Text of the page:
think of

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think of

1. To consider something; to have something as a possible plan or idea. I'm thinking of dying my hair pink—is that too extreme? I thought of that solution, but it just wouldn't work with our current schedule.
2. To bring into existence as a thought. I thought of a brilliant idea for a story just as I was going to sleep, but I couldn't remember it when I woke up. A: "What are we going to do?" B: "Just give me a minute, I'll think of something."
3. To recall someone or something. I always think of my first girlfriend whenever I hear this song. Seeing the kids having so much fun in the pool like that makes me think of my own childhood in summertime.
4. To consider the well-being of someone or something while or before one does something. I know you're angry, Jack, but think of your kids—don't let them grow up without a father! I'm sorry, but I've got to think about my family and what's best for them, so I'm afraid I can't remain in the business any longer.
5. To hold a particular opinion about someone or something. In this usage, an adverb is used between "think" and "of." I can tell your last boss thinks very highly of you, judging from the reference letter she wrote for you. I could tell the board thought ill of my proposal.
See also: of, think
Farlex Dictionary of Idioms. © 2022 Farlex, Inc, all rights reserved.

think something of someone or something

to hold a particular kind of opinion of someone or something; to hold someone or something in a particular kind of regard. (Such as ill, good, highly, bad, much, a lot, a great deal.) Please don't think ill of me. It was a silly mistake. That's all. We think quite highly of your plan.
See also: of, think

think of someone or something

to contemplate someone or something. I think of you whenever I go to the restaurant where we used to eat. Whenever I see a rainbow, I think of Susan.
See also: of, think
McGraw-Hill Dictionary of American Idioms and Phrasal Verbs. © 2002 by The McGraw-Hill Companies, Inc.

think of

1. To weigh or consider some idea: I'm thinking of moving to New York.
2. To bring some thought to mind by imagination or invention: No one thought of that idea before I did.
3. To recall some thought or image to mind: I thought of my childhood when I saw the movie.
4. To consider something to be of some quality. Used with an adverb: My friend thinks highly of your writing and wants to meet you. I hope they don't think badly of me for being so late.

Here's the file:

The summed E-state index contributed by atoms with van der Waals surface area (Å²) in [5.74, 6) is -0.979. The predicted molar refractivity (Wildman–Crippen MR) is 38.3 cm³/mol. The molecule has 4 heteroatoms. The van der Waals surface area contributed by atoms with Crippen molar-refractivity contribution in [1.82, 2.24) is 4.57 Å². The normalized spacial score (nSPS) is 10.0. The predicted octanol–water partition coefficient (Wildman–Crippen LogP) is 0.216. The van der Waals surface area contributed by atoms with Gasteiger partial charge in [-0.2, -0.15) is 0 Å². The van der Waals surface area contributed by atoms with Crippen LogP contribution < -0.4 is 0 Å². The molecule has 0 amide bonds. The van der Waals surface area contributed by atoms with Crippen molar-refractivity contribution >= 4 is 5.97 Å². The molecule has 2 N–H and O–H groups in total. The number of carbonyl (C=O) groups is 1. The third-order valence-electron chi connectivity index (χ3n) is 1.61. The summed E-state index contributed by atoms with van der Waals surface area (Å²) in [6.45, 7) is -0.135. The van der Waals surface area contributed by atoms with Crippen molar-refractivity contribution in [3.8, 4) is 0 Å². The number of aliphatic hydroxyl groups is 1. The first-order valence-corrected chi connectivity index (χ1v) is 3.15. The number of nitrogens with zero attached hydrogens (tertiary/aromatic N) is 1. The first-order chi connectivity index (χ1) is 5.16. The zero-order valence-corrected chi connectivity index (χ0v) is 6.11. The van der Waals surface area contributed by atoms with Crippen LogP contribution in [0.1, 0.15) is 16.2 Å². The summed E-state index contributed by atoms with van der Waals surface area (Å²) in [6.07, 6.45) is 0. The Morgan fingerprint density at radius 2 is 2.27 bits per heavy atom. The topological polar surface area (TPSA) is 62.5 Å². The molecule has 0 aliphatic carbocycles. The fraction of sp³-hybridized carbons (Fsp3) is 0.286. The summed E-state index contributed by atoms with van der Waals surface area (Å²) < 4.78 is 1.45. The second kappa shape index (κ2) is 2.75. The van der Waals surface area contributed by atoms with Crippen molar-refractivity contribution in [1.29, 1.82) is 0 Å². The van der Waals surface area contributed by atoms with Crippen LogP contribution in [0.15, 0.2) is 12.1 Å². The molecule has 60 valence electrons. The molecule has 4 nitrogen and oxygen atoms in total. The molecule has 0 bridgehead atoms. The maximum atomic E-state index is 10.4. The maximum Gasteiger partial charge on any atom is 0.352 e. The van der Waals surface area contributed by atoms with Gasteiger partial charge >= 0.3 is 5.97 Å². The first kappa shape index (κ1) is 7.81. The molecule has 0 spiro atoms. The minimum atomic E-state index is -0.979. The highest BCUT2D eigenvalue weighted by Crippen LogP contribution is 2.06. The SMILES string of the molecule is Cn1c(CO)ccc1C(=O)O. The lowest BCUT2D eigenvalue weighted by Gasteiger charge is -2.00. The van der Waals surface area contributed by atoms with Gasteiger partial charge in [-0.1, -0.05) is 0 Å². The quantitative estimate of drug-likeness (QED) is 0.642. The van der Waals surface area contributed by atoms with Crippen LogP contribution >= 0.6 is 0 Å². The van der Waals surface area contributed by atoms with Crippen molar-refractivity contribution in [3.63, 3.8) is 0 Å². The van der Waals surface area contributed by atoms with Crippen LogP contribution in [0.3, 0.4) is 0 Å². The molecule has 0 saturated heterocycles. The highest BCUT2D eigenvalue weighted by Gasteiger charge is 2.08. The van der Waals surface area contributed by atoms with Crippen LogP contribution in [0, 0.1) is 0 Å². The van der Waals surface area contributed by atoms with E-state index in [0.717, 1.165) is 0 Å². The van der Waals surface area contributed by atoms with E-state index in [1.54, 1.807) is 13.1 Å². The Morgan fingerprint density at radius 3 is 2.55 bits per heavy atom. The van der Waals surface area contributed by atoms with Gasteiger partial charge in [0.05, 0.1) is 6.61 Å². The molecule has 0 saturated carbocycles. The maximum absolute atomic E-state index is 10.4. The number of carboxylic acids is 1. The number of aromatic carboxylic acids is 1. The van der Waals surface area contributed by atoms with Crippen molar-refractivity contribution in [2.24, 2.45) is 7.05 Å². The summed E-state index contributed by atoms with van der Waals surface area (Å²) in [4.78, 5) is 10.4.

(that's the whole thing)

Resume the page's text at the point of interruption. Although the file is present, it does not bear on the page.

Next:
5. To have care or consideration for someone or something: You should think of your family when you choose a place to go on vacation.
See also: of, think
The American Heritage® Dictionary of Phrasal Verbs. Copyright © 2005 by Houghton Mifflin Harcourt Publishing Company. Published by Houghton Mifflin Harcourt Publishing Company. All rights reserved.
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References in classic literature ?
To make this theory concrete, let us suppose that you are thinking of St.
They are always thinking of what they can get for themselves, and not of what other people may lose."
"He never got into trouble by thinking of his own idle pleasures, but because he was always thinking of the work he was doing for other people.
Garth shook his head to help out the inadequacy of words--"what I am thinking of is-- what it must be for a wife when she's never sure of her husband, when he hasn't got a principle in him to make him more afraid of doing the wrong thing by others than of getting his own toes pinched.
He opened it, scarcely thinking of the writer, but the first words attracted his attention at once.
In a few days he was in Yorkshire again, and on his long railroad journey he found himself thinking of his boy as he had never thought in all the ten years past.
Long prior to the age of reflection is the thinking of the mind.
Every man, in the degree in which he has wit and culture, finds his curiosity inflamed concerning the modes of living and thinking of other men, and especially of those classes whose minds have not been subdued by the drill of school education.
If you're thinking of a text, what do you say to: With Christ, which is far better?"
When the teachers asked the children "What is thinking?," the children drew or talked about objects or events that had happened in their lives, such as "I am thinking about pizza or a particular toy." Other responses were related to household events, like "I am thinking of my mom." Incorporating a thinking language was a critical step toward engaging children in thinking routines, but it was also hard until the teachers became aware of the thinking process and used a word that reflected that thinking process.
A young daughter and her loving mother play a simple game together: "'Are you thinking of having a pretty dress?' / 'No.
In a study assessing the critical thinking of 256 university students using a Critical Reasoning Test, Pithers & Soden (1999) found no significant between-group differences in critical thinking for graduate versus nongraduate students.
By the time we perform a piece of music from memory, we are no longer consciously thinking of the mechanical means of playing it: fingering, arm movements, bowing, breathing and so on.